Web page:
Good Causes

Annie’s mission: giving seriously ill children a giggle

Ted Lenihan (above, right) faced many challenges in his short life. When he died in May 2024 at the age of 21, he had endured multiple surgeries and many rounds of injections to reduce spasms and pain caused by conditions including dystonic cerebral palsy, congenital heart disease and epilepsy.

Annie Aris, a laughter therapist who met Ted when he was 4-years-old and worked with him on and off into his late teens, says he “always found a laugh and a giggle” despite the many difficulties he faced.

She said, “Ted overcame every challenge he faced and bounced back time after time. He was very intelligent and his sense of humour was outstanding.

“He really got to me. He never complained, he just got on with it.”

Annie has a long held conviction that laughter can benefit sick and vulnerable children. Indeed, research suggests that a good chuckle can alleviate the symptoms of many ailments, lower blood pressure and release endorphins. As a trained nursery nurse with a background in theatre and pantomime, Annie was ideally qualified to use laughter as a therapeutic tool.

After working as a ‘clown doctor’ at some of the UK’s best-known hospitals – she was the first female ‘clown doctor’ at Great Ormond Street Hospital for Children – Annie broadened her work by co-founding a National Lottery-funded project called The Laughter Specialists. Founded in 2007, it supports children across southeast England by providing laughter therapy in hospitals, schools, hospices as well as one to one sessions in families’ homes.

Annie’s approach to laughter therapy has evolved over the years. During a typical session she will use a combination of music, magic tricks and all manner of “horns and squeakers” to raise a smile.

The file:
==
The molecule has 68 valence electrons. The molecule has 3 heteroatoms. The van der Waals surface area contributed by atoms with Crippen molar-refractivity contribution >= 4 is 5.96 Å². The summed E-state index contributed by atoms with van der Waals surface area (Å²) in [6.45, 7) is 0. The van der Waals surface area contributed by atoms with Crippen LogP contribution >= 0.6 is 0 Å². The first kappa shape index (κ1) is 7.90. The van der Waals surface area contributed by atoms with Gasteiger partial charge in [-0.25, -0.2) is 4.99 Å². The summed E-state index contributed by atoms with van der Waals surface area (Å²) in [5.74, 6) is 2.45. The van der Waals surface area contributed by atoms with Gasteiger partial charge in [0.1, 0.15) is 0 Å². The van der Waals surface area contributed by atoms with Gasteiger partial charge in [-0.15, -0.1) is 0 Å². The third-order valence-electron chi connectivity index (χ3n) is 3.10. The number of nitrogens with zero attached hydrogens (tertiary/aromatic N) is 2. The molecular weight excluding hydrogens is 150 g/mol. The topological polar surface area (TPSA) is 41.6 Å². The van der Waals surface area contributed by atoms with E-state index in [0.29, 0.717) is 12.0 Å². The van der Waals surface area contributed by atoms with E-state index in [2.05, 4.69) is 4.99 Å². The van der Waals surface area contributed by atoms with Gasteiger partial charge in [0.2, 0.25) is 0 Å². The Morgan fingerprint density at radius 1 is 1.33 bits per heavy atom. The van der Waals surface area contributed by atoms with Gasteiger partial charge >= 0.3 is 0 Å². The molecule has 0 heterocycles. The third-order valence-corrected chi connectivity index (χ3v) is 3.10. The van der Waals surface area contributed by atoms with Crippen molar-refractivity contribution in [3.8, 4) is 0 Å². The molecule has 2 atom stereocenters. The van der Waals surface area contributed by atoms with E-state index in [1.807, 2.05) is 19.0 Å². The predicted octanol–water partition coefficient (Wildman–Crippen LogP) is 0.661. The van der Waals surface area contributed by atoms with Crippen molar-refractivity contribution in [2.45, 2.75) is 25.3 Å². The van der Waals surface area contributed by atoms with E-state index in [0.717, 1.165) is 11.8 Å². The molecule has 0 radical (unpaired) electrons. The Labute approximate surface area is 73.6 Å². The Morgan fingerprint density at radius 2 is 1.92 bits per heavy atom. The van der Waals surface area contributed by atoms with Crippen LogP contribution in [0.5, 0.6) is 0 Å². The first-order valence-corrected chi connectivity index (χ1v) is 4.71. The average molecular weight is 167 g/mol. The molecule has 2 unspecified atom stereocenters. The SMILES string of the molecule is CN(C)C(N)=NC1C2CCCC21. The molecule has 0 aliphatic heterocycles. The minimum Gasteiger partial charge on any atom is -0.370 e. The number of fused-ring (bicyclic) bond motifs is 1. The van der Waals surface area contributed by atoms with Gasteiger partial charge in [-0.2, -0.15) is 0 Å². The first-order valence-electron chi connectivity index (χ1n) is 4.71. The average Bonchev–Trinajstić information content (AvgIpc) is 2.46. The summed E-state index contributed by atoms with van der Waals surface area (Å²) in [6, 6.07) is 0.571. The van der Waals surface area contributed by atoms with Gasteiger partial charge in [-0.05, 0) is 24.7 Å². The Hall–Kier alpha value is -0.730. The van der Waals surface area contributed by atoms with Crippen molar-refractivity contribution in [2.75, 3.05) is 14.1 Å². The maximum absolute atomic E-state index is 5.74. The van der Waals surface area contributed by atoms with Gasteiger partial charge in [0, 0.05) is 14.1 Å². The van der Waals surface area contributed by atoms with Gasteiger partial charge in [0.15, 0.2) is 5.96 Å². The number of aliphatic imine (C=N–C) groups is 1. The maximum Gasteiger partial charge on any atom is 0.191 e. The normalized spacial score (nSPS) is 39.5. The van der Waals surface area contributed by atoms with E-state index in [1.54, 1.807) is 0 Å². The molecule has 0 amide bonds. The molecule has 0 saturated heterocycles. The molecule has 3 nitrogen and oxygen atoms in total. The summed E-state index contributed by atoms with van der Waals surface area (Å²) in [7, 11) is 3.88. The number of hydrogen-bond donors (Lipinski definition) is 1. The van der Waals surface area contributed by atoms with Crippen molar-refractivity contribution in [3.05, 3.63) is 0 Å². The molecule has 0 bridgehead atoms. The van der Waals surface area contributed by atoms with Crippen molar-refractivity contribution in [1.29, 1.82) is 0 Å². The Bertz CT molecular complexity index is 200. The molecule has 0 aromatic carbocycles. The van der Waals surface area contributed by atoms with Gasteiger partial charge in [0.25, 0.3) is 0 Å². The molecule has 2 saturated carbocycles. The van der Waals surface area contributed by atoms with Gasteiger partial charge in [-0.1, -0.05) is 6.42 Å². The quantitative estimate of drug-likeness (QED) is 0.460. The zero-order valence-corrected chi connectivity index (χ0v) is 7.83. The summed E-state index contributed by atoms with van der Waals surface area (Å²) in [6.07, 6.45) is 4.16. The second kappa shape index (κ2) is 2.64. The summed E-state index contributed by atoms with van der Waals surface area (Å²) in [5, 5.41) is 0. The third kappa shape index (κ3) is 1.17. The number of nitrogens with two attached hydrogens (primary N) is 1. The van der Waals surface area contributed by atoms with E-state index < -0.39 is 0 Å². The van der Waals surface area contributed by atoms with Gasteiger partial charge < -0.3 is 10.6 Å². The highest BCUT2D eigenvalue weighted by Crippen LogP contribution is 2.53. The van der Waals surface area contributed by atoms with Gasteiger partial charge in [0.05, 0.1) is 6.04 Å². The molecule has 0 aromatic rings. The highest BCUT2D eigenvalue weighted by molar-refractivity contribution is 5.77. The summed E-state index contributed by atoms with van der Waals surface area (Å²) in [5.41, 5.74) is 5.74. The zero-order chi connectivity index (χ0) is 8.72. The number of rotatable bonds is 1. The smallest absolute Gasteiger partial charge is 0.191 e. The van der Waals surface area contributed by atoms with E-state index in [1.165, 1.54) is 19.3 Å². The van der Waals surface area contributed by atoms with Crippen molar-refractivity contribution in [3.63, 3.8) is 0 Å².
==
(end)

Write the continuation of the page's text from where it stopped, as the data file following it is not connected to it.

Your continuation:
For Annie, bringing laughter to young children going through treatment or living with disabilities, not only helps brighten their day, but supports their families too. She said, “To see a child who’s poorly in hospital is tough on the children, but it’s also tough on the families and the people around them. When you see the child laugh it makes the adult relax a bit and opens up communication between them.”

When Ted was admitted to Addenbrooke’s Hospital in Cambridge in late 2018, the Laughter Specialists made regular visits during his 4-month stay. The weekly sessions helped him stay mentally strong and continue to enjoy life.

During the pandemic, the Laughter Specialists continued to support him by sending bespoke films and making socially-distanced visits to his home in Stansted.

Annie said, “Louise (Ted’s mother) always made us most welcome in her beautiful home and often joined in the sessions and laughed together. Humour was important to them all as a family and Louise herself was often joking with Ted at our visits.”

Annie added, “I will miss Ted so much. His personality and character just showed us all how resilient children and young people are when it comes to coping with very severe conditions.

“The service we provide is essential to people like Ted, but we also learn from the children we meet. It’s a privilege to be doing this work.”

27th July 2024

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